6. I live in Calgary and this why Calgarians are dumb. It was, emphatically, more bumping pre-2014. But the Alberta economy remains relatively strong today (well, maybe pre-COVID, I don’t have a crystal ball as to what six months from now may look like). For some reason in Alberta “not having $100/bbl oil and massive yearly profits” = “the sky is falling and Alberta is is rapidly declining”. I think this attitude is well represented by Jason Kenney, a petulant child who needs to be the victim, despite Alberta’s relatively strong economic footing. Alberta still has the highest GDP per capita because oil and gas still generates a huge amount of economic activity, even at $25-30/bbl prices. And none of my clients, all very well-informed in O&G economics, are “still trying to wring every last dollar out of the oil industry when it seems to be in a secular decline.” Global demand for oil and gas is not evaporating in the short to mid-term. As much as I wish personally that we could wave a wand and rapidly decarbonize, it’s still a very low probability scenario. The general paradigm that Calgary operates in is “there will be demand for fossil fuels for the foreseeable future, therefore producing Alberta oil is rational as the demand will otherwise be met, and in some cases met by producers in jurisdictions with lax environmental and human rights protections”. I think this worldview is defensible and tend to agree, but can see how those who balance competing values differently could come to a different conclusion. Over a longer time period, yes Alberta needs to wean itself of the fossil fuel teat, but I’m not certain that having an economy dependent on a constant influx of capital and high real estates prices is preferable. I love Vancouver and know BC has other industries, my point is only that it’s unclear to me that Alberta is uniquely vulnerable to shifting macroeconomic trends (eg global fossil fuel demand). As to lawyers, Calgary is still a good legal market since the activity that O&G is generating trickles down to lawyers. The E&P, midstream and downstream sectors are all highly regulated and involve overlapping contractual relationships in a specialized legal environment. A well staffed oil and gas practice requires environmental, project finance, administrative law, M&A, infrastructure, power/cogeneration, tax, derivatives and competition experts. It’s also a fairly litigious industry as well.
  7. This is still true, although Blakes is there too.
  8. I agree with this. Having a few years of practice under your belt may also explain why there’s not really a stigma against British UK grads who are UK-qualified.
  9. I can think of 3 people at my firm (large) who have non-Oxbridge UK law degrees. All of them, however, are British (or from a former colony) and qualified as a barrister/solicitor in the UK before moving to Canada. I think two lateraled from our London office. But your right that big firms don’t really hire Canadian students who went abroad as a plan b. I think is true generally for non-Canadian law degrees: we have Australian, South African, American and Nigerian-educated lawyers whose lives brought them to Canada for some reason or another (usually their spouse). I’ve seen it argued here that the stigma is in part a result of a preference for lawyers trained in Canadian law, but I think that’s overly generous. I think the stigma is mostly a result of Canadian applicants with a foreign law school on their resumé signalling to employers that they could not get into a Canadian law school.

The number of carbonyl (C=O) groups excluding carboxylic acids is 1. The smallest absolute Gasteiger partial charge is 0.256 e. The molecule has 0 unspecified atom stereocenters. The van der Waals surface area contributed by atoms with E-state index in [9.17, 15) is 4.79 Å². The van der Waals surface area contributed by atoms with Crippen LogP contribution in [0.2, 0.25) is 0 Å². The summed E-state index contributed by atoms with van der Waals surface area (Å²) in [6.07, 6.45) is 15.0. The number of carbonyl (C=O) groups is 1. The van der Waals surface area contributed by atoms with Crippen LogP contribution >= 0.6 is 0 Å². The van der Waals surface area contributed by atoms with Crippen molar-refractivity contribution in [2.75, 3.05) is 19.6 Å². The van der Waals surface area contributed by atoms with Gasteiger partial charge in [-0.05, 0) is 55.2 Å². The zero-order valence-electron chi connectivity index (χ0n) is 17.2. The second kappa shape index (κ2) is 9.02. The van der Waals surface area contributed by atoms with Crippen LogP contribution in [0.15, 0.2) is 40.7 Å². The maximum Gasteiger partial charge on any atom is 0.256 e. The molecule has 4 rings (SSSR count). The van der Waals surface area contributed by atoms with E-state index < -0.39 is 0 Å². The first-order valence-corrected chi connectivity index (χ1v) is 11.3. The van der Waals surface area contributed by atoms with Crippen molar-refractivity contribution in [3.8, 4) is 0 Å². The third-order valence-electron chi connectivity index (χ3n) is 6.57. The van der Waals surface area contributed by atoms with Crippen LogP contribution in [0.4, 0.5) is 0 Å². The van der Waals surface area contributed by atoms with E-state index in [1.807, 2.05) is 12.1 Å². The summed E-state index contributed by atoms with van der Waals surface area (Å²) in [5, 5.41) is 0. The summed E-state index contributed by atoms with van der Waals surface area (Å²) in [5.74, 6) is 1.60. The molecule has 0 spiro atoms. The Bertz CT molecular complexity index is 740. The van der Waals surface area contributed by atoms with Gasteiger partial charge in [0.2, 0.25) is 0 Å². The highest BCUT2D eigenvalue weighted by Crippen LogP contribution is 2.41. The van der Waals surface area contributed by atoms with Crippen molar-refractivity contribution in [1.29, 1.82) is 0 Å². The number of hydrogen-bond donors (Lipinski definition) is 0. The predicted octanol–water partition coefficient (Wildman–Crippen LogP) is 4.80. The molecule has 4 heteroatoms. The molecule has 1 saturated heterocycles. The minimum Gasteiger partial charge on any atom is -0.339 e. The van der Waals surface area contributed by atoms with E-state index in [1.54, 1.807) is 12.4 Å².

10. I’m very, very partial to eBay. I’ve never paid more than $12 for $80+ retail ties. But what do I know, I’m a clown with short pants.
  11. I vaguely remember a discussion about Wilt Chamberlain during a philosophy class. While it’s not unjust for gifted athletes to receive wild sums of money since free people willingly pay money to see their talents on display, a lot of luck and random chance goes into being born 7’1” or with Michael Phelps physiology.
  12. It’s counterintuitive, but I found that the less I cared, the better I did. I actually did worst in the classes I thought I was interested in. I did best in classes that required any sort of writing and classes that it was easy to discern what would be examinable (eg for admin, I knew I would need to know Baker and Dunsmuir cold since there was very likely going to be a question on procedural fairness and a question on standard of review. Similarly, it was obvious from the business associations syllabus that there would be a question on director/officer duties. I also made sure re such questions to always take the leading SCC case and know that cold. I would skim the historical development of the doctrine but definitely wasn’t taking notes on any case that wasn’t good law.) I think stressing over trying to do every last reading and attending every single class is more detrimental than not doing every last reading or attending every single class. Find the balance that works for you and work smart. Realistically, law school mainly tests your ability to write law school exams, so focus on what’s examinable. Figure out what area of law you want to practice in and find a way to demonstrate your interest in that area. Your grades aren’t that bad and you have two more years to improve.
  13. I did quite well in university multivariable calculus and got a C in my high school pottery course. Respectfully, this question is dumb and schools for the most part don’t parse your GPA. I think (could be wrong) U of T is the only school that explicitly considers your particular undergrad program. Anecdotally I know of many very high-achieving law students who came from programs/schools that, judging from the tone of your post, you would denigrate.
  14. You may think that. But you’re wrong.